More vulnerable people are experiencing difficulty accessing home care since the introduction two years ago of the Increasing Choice reforms, research suggests.
Dr Mikaela Jorgensen and a research team from the Aged Care Evaluation and Research unit at Macquarie University have been examining the impact of the 2017 Increasing Choice in Home Care reforms, which assigned home care packages to individuals rather than providers.
The reforms were intended to improve the way home care services were delivered after a 2011 Productivity Commission inquiry that found key weaknesses in the aged care system, including limited consumer choice.
However, the researchers found that while there had been an increase in the number of people getting home care before the reforms, this dropped off after they were introduced. Also, those accessing home care were younger and less likely to have a partner after the reforms, and fewer were entering home care after coming out of hospital.
“This starts to suggest that more vulnerable older Australians may experience difficulty accessing the services that they need under the new system,” Dr Jorgensen told the Australian Association of Gerontology (AAG) conference this month.
“A truly consumer directed system would ensure that people who have been assessed for care have the potential to actually access home care, and that is not the case at the moment.”
The reforms created more steps before receiving a home car package, saw the establishment of the national priority queue and left many older Australians unclear about what they were meant to do once they had been approved for a package, she said.
Health department research conducted at the time found 45 per cent of recipients were unsure of what to do after getting their approval letter, Dr Jorgensen said.
Scant research into to impact of reforms
“We don’t really know what’s going on since 2017 reforms,” Dr Jorgensen told the conference.
To glean some more information, Dr Jorgensen and her colleagues analysed data on 40,000 people receiving community care from a “large and representative” ACT/NSW provider over a period encompassing 12 months before the reforms and 12 months after.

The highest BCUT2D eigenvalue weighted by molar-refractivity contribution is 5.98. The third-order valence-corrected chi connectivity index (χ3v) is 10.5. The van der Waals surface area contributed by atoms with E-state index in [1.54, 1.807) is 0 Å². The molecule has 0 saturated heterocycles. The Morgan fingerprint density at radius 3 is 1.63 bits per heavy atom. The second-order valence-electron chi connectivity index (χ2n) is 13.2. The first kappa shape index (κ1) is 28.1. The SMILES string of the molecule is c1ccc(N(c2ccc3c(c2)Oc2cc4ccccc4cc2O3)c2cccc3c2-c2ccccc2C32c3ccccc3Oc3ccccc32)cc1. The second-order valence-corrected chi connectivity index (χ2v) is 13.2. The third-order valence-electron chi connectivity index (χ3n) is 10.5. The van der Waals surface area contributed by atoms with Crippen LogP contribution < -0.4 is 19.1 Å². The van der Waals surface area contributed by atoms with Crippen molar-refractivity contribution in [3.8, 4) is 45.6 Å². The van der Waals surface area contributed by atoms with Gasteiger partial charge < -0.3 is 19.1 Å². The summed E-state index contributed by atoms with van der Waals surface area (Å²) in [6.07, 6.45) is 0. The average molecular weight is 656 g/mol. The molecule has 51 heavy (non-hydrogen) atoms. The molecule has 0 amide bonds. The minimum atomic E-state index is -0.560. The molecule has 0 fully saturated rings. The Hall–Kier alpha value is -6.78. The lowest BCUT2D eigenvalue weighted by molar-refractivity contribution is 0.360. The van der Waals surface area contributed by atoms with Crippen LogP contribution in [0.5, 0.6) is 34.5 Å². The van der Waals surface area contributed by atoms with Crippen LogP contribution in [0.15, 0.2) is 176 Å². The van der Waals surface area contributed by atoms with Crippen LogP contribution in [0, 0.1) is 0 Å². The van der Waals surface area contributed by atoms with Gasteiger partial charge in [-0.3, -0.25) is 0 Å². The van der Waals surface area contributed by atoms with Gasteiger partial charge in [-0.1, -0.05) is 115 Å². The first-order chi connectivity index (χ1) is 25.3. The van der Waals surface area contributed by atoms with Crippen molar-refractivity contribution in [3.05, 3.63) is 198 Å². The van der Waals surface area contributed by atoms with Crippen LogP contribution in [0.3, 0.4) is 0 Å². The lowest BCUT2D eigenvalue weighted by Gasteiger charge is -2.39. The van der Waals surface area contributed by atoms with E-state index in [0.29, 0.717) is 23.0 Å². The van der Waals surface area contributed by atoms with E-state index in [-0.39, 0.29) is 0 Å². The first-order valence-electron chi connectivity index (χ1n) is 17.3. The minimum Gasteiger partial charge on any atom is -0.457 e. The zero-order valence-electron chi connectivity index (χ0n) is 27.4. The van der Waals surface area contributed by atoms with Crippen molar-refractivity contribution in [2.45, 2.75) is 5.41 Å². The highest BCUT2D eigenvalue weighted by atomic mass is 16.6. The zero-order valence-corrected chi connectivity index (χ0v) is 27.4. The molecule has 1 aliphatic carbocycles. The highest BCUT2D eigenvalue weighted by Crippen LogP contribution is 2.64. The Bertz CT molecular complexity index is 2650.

They found that before the reforms, the number of new home care clients had been increasing but after the reforms there was a big drop in the number of home care clients. There was no real change in relation to clients leaving the provider.
The data also showed that before the reforms, 64.6 per cent of home care recipients were 80 years and over, but after the reforms 59.7 per cent were 80 and over.
It also revealed that prior to the reforms 42 per cent of home care recipients had a partner, compared to 50.6 per cent after the reforms.
“From this single large provider we can see that people are having trouble getting into the new home care packages and the people who are getting through are more likely to be younger and have a current partner,” Dr Jorgensen said.
She also noted that while fewer people coming straight from hospital, where they may have been treated for a fall, there had been no national increase in transition care or shorter term reablement packages over that time.
There was a need to expand the research by evaluating the impact of the reforms at a national level, she said.